A Chinese firm involved in a trademark row with Apple Inc over the iPad name is preparing for talks with the US technology giant, the Chinese firm’s lawyer said yesterday, raising hopes for a settlement.
Electronics firm Proview Technology (Shenzhen) (深圳唯冠) says it owns the Chinese rights to the “iPad” trademark and has sought to block sales of Apple’s iconic tablet computer in China, as well as imports and exports of the device.
Last year, Apple took the firm to a Chinese court, claiming trademark infringement, but the court ruled the US company lacked “supporting facts and evidence” for its claim.
Apple is now appealing the case, but debt-laden Proview, which makes computer monitors, has since itself filed trademark lawsuits against Apple in China and is threatening to sue the technology giant in the US for US$2 billion.
“We are now preparing for negotiations,” said Proview’s lawyer, Xie Xianghui (謝湘輝). “The court cases will continue until we reach an agreement.”
He declined to give further details, but he added Apple had told Proview it had “peaceful intentions.”
Apple did not immediately respond to requests for comment. Analysts expect the companies will reach an out-of-court settlement.
“Apple has so much cash, they will look at the situation, they will look at how their profits are going to be impacted, and if it looks like it is going to be significant, they will just pay and take care of it,” said Ben Cavender, a senior analyst at China Market Research Group.
A Shanghai court is scheduled today to hear a case by Proview against Apple, Xie said.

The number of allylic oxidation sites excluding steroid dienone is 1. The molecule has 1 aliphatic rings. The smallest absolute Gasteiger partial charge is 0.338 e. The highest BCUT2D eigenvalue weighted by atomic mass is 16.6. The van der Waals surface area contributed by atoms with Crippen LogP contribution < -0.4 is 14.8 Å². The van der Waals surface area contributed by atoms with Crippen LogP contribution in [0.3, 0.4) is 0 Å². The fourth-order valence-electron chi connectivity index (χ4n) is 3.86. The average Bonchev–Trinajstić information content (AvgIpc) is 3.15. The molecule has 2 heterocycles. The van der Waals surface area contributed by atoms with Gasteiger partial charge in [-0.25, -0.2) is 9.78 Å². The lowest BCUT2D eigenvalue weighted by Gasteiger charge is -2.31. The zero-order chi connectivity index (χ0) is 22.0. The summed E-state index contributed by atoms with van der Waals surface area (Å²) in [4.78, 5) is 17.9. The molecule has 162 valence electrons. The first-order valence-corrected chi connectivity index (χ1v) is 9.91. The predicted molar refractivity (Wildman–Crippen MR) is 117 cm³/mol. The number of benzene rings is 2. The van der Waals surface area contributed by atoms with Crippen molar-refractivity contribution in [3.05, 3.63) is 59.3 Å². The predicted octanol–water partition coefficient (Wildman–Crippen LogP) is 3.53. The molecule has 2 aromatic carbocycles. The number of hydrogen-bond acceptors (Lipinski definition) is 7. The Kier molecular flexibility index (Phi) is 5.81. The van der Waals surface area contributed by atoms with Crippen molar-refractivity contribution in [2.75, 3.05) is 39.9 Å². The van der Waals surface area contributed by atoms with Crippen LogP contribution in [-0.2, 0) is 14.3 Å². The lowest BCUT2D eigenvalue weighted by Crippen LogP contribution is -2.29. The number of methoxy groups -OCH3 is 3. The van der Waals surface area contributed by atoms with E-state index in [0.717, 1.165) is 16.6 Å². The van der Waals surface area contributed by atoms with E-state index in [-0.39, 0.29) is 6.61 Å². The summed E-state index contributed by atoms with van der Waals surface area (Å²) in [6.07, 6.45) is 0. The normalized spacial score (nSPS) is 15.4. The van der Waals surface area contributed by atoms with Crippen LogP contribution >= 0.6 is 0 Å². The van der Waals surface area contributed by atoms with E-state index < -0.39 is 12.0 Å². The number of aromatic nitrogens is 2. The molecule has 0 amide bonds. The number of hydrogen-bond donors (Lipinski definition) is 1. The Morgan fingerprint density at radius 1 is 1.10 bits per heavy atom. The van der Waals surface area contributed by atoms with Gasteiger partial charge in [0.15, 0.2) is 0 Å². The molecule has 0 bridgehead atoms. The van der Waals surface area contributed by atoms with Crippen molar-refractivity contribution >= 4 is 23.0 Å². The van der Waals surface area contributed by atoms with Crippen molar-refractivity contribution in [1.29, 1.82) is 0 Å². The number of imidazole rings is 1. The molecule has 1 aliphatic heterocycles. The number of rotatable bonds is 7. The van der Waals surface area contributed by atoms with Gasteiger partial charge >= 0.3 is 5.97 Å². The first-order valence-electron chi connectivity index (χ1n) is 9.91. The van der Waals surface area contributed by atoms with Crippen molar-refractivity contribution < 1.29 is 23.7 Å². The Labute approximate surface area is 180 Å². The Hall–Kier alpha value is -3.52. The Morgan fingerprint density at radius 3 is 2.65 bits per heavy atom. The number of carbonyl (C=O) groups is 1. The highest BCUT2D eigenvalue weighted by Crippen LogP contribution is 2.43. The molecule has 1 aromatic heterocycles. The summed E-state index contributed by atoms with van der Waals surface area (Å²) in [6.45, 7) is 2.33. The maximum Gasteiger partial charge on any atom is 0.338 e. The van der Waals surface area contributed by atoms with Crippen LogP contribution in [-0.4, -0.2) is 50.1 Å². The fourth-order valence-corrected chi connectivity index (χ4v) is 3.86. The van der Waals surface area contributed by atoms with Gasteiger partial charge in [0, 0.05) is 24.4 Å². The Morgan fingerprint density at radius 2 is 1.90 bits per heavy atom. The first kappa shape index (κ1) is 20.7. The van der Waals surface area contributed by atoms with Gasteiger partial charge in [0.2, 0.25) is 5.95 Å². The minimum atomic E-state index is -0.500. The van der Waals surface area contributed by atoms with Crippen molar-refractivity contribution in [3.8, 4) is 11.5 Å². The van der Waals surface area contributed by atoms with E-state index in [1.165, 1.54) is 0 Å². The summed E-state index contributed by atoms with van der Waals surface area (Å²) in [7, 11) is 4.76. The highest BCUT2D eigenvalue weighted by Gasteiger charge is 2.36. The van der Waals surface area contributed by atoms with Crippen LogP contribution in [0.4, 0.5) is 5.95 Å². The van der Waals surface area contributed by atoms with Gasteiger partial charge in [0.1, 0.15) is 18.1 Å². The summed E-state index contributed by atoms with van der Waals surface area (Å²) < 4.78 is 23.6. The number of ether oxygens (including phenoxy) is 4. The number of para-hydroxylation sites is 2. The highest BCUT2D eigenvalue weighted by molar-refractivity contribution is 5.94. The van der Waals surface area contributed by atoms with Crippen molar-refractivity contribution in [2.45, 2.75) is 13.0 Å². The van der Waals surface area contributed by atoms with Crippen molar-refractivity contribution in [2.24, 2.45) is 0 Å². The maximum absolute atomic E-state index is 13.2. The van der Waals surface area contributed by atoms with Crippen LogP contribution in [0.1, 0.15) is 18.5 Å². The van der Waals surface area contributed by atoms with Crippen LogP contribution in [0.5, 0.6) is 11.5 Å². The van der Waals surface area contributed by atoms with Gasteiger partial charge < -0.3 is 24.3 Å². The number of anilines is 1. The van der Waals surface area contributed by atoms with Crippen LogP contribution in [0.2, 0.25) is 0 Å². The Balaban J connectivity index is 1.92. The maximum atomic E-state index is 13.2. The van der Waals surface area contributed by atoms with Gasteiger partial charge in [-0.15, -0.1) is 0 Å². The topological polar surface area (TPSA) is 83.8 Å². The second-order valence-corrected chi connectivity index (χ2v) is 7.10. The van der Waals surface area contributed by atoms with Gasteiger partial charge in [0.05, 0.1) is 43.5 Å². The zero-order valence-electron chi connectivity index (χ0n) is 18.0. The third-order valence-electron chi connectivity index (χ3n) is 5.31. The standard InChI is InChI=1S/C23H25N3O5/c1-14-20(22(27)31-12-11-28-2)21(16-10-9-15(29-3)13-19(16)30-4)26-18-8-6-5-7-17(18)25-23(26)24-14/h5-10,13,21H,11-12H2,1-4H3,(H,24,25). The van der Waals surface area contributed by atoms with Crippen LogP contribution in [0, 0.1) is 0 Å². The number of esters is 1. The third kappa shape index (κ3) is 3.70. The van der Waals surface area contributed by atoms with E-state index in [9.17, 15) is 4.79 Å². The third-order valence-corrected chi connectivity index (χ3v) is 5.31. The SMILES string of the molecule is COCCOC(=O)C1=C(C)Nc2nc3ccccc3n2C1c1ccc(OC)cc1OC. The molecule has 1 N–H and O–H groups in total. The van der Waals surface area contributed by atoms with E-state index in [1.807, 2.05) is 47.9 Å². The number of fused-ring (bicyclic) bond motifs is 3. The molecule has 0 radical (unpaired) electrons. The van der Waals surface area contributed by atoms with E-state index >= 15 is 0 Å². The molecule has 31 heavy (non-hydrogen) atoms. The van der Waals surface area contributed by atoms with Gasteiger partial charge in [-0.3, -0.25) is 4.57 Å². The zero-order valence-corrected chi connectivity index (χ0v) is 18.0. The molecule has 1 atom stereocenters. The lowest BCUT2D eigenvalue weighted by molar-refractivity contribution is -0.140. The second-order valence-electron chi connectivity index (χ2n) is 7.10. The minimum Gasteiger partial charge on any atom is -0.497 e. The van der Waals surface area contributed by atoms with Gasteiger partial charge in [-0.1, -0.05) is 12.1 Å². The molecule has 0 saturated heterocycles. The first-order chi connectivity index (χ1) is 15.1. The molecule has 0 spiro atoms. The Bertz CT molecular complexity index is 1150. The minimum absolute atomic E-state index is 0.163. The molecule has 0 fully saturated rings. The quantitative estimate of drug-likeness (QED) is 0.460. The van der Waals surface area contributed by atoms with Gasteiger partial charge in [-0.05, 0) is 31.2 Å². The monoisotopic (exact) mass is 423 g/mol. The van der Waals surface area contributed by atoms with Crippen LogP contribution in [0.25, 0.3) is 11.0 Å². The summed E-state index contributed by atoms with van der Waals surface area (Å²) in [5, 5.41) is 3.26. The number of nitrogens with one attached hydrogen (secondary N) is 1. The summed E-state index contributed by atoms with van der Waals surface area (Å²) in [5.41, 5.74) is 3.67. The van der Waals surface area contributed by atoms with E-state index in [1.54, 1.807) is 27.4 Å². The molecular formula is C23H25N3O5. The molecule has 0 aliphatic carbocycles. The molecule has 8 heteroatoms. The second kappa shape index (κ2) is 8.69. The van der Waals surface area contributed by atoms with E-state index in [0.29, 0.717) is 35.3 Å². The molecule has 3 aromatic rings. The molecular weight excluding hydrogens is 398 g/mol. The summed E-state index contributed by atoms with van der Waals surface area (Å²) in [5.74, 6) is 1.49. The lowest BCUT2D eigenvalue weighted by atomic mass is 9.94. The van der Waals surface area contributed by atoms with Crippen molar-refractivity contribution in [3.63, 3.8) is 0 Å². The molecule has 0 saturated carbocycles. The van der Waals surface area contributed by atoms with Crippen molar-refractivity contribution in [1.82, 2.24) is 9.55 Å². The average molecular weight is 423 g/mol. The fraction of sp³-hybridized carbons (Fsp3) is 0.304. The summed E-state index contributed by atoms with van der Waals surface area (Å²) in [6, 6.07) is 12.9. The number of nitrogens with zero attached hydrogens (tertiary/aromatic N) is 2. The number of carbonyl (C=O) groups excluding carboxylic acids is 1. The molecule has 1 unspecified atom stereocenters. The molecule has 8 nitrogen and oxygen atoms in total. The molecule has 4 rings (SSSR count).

Apple’s law firm on Monday warned Proview of possible legal action over “defamatory statements and unlawful actions” aimed at interfering with Apple’s business, according to a letter seen by reporters.
The letter to Proview chief executive Yang Rongshan (楊榮山) said Proview had made “false and misleading” statements to the public regarding the case.
In another lawsuit, a Chinese court last week ordered an electronics chain store to stop selling Apple iPads at a branch in the southern city of Huizhou, according to the GH Law Firm which represented Proview.
Proview, based in China’s boomtown of Shenzhen, has also filed complaints with local governments in several Chinese cities, resulting in seizures of iPads in at least two places.
The Taiwanese affiliate of Proview Technology (Shenzhen) registered “iPad” as a trademark in several countries, including China, as early as 2000 — years before Apple began selling the product.
The US giant subsequently bought the rights for the global trademark, but Proview Technology (Shenzhen) claims its Taiwanese affiliate had no right to sell the Chinese rights.
Both the companies are units of Hong Kong-listed Proview International Holdings (唯冠國際), whose shares have been suspended from trading since August 2010.
Yang last week denied he was trying to get compensation from Apple to bail out his cash-strapped company.